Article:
In the end- it’s all about bringing the details together for something functional, unique, and beautiful:
Oh- and a huge thanks to my customers who allow me to really have fun with these bicycles. It’s a great feeling to be able to go to a national or international show with one of my everyday builds and feel like I have a “show bike”. I’m a lucky man.
* blog excerpt- more words and photos in the original post
A year or so ago Ryan Imondi came by and put together a slide show with audio. The Bespoked folks reworked it slightly and included it in their "Meet the Maker" video series. It's fun to have this floating through some of the European circles.
Beautiful venue. Great story. Congratulations. I've admired your work for some time. Your builds look so elegantly executed, yet their simple styling capture for me the simple joy of just riding a bike.
Your recent trip seems to have been so fantastic, I wonder if you could have seen something like this coming?
To the first part, thanks- I think that sums up part of "what a Winter is". I really enjoy rich and layered detail, but details in support of a cohesive and unified design. I want the consummate bike geek to enjoy discovering new details about their bicycle, but to not be overwhelmed by them. At the end of the day I want it to be a cleanly executed machine that disappears in use. Great riding bikes first, pretty bikes second.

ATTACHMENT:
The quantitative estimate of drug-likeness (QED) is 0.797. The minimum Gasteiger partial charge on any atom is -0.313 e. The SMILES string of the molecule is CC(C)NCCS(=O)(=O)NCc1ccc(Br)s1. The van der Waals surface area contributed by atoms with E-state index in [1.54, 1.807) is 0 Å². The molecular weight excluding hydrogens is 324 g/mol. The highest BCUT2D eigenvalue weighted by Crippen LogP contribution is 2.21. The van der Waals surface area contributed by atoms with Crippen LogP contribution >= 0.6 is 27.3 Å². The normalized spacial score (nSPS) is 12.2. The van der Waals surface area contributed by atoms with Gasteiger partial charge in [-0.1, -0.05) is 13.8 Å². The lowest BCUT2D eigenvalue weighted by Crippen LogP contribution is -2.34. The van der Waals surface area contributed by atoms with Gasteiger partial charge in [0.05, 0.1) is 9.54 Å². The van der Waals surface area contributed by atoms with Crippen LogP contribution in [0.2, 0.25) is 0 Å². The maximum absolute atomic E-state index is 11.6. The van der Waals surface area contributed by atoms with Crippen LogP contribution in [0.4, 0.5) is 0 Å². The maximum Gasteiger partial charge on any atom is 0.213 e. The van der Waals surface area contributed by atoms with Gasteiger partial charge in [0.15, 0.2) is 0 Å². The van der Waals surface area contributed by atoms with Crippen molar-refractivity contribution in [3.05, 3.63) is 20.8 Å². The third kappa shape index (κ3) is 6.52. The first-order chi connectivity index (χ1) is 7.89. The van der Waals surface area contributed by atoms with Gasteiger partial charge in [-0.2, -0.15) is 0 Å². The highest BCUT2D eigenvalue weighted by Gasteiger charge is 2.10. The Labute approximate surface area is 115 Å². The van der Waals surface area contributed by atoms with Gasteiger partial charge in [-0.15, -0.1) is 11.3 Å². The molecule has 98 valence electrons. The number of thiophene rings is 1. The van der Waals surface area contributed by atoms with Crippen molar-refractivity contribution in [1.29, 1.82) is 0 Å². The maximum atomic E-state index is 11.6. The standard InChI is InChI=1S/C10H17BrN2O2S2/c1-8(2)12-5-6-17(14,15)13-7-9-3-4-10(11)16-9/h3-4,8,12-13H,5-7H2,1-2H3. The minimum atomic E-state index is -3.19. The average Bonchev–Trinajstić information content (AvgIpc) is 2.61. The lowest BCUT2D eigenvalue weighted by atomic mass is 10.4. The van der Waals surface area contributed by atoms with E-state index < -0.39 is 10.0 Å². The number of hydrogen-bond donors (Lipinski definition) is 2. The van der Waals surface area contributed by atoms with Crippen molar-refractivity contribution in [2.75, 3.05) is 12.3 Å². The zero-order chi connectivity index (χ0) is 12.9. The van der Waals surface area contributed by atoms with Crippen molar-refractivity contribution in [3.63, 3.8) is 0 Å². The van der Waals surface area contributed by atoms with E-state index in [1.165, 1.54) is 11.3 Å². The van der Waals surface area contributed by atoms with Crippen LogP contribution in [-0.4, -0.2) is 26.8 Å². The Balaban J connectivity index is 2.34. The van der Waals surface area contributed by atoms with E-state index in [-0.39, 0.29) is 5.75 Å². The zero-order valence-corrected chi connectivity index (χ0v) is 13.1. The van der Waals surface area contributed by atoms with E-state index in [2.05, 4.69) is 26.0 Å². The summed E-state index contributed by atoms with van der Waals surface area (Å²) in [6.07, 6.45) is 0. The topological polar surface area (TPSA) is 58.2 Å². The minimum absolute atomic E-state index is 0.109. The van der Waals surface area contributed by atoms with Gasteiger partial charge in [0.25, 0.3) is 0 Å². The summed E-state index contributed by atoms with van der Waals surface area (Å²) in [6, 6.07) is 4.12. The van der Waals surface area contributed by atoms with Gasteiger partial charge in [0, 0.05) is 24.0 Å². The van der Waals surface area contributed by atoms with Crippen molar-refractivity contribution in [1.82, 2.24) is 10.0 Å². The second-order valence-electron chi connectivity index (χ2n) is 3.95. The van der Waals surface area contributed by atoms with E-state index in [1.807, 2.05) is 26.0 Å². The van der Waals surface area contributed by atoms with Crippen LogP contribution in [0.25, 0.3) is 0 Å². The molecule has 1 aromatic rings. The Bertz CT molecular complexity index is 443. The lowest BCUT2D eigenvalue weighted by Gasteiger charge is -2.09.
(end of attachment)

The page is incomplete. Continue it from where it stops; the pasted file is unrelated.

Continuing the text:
To you point about my warm reception- no, I had no idea. I went to Bristol to support what they are doing with the UK scene, but no expectations on how the show would go for me personally. I was overwhelmed to find out how many of both the builders and attendees followed my work, and I was completely blind sided by the award (after all, the Rando category didn't even exist before the judging).
Fantastic is the right word for the trip. I had a lovely time, and I was truly humbled and appreciative of the the reception and experience.
Josh at The Bicycle Story is putting together a series he calls "My First Bike". The articles are a Q&A with builders about their first build and their entry into frame building. For extra fun he encouraged me to crawl up to the rafters and bring down Numero Uno to take a few shots.
After hanging it up and not looking at it for a long time it was fun to be reminded of how that frame taught me so much about what I didn't know. Being proud of the effort but dissatisfied was a great motivator (and still is). The "finish work" that took forever is more rough then my raw bikes now, but all in all not to shabby for the first go. I rode it until I needed to pull the parts for another step along the way.